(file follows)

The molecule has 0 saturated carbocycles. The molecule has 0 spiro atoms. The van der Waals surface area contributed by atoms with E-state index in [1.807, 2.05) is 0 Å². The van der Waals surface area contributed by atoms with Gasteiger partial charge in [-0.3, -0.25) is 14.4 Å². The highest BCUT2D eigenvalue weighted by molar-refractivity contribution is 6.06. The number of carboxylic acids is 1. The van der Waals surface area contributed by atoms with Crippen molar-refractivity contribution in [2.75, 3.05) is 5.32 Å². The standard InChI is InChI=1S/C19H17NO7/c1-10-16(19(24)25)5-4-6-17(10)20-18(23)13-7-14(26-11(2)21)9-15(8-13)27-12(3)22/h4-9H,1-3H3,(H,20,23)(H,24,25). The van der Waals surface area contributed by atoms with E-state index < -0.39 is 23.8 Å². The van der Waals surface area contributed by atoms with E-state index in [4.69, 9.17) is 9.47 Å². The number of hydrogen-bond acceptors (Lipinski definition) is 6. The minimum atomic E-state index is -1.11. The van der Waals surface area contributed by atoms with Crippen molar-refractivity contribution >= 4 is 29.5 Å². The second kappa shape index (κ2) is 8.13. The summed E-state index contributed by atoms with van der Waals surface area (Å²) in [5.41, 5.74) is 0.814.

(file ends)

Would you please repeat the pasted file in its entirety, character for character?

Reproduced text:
The molecule has 0 saturated carbocycles. The molecule has 0 spiro atoms. The van der Waals surface area contributed by atoms with E-state index in [1.807, 2.05) is 0 Å². The van der Waals surface area contributed by atoms with Gasteiger partial charge in [-0.3, -0.25) is 14.4 Å². The highest BCUT2D eigenvalue weighted by molar-refractivity contribution is 6.06. The number of carboxylic acids is 1. The van der Waals surface area contributed by atoms with Crippen molar-refractivity contribution in [2.75, 3.05) is 5.32 Å². The standard InChI is InChI=1S/C19H17NO7/c1-10-16(19(24)25)5-4-6-17(10)20-18(23)13-7-14(26-11(2)21)9-15(8-13)27-12(3)22/h4-9H,1-3H3,(H,20,23)(H,24,25). The van der Waals surface area contributed by atoms with E-state index < -0.39 is 23.8 Å². The van der Waals surface area contributed by atoms with E-state index in [4.69, 9.17) is 9.47 Å². The number of hydrogen-bond acceptors (Lipinski definition) is 6. The minimum atomic E-state index is -1.11. The van der Waals surface area contributed by atoms with Crippen molar-refractivity contribution >= 4 is 29.5 Å². The second kappa shape index (κ2) is 8.13. The summed E-state index contributed by atoms with van der Waals surface area (Å²) in [5.41, 5.74) is 0.814.